The difference between the two covenants may be put briefly thus: In the covenant from Sinai we ourselves have to do with the law alone, while in the covenant from above, we have the law in Christ. In the first instance it is death to us, since the law is sharper than any two-edged sword, and we are not able to handle it without fatal results; but in the second instance we have the law “in the hand of a mediator.” In the one case it is what we can do; in the other case it is what the Spirit of God can do. Bear in mind that there is not the slightest question in the whole epistle to the Galatians as to whether or not the law should be kept. The only question is, How shall it be done? Is it to be our own doing, so that the reward shall not be of grace but of debt? or is it to be God working in us both to will and to do of His good pleasure? ARSH October 11, 1898, page 647.6

Sarah answers to the covenant which is from above, because she is free. But the freedom which that covenant gives is the freedom of the Spirit, for Isaac was born of the Spirit. See Galatians 4:29. “Where the Spirit of the Lord is, there is liberty.” 2 Corinthians 3:17. “If ye be led by the Spirit, ye are not under the law.” Galatians 5:18. But this does not mean that the Spirit gives one license to break the law; for “the law is spiritual.” Romans 7:14. There is no liberty in sin, and “sin is the transgression of the law.” So the liberty of the covenant from above is that perfect liberty that belongs alone to those who are law-abiding. We become law-abiding only by having the law written in our hearts by the Spirit. ARSH October 11, 1898, page 647.7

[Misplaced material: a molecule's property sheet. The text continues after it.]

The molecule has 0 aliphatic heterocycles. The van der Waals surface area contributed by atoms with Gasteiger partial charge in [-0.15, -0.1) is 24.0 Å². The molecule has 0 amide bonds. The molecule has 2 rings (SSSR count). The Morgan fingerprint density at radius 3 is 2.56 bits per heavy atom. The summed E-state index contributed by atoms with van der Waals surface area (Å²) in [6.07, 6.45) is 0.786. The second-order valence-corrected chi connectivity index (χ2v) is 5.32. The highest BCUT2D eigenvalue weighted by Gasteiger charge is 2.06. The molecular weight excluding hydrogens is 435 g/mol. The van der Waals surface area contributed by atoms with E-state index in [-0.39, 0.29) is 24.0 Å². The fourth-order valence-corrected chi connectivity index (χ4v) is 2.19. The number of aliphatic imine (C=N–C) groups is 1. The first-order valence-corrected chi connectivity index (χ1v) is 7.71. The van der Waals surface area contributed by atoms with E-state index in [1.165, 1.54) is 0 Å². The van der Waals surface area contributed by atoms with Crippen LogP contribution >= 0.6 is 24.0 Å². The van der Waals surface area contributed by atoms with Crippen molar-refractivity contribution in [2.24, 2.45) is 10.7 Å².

“Stand fast therefor.” Stand where?—“In the liberty wherewith Christ hath made us free.” And what freedom is that?—It is the freedom of Christ himself, whose delight was in the law of the Lord, because it was in His heart. Psalm 40:8. “The law of the Spirit of life in Christ Jesus hath made me free from the law of sin and death.” Romans 8:2. We stand only by faith. ARSH October 11, 1898, page 648.1

Let it not be imagined that there is any trace of bondage in this freedom. It is liberty of soul, liberty of thought, as well as liberty of action. It is not that we are simply given the ability to keep the law, but we are given the mind that finds delight in doing it. It is not that we comply with the law because we see no other way of escape from punishment; that would be galling bondage. It is from such bondage that God’s covenant releases us. No; the promise of God, when accepted, puts the mind of the Spirit into us, so that we find the highest pleasure in obedience to all the precepts of God’s word. The soul is as free as a bird soaring above the mountain-tops. It is the glorious liberty of the children of God, who have the full range of “the breadth, and length, and depth, and height” of God’s universe. It is the liberty of those who do not have to be watched, but who can be trusted anywhere, since their every step is but the movement of God’s own holy law. Why be content with bondage, when such limitless freedom is yours? The prison doors are open; walk out into God’s freedom. ARSH October 11, 1898, page 648.2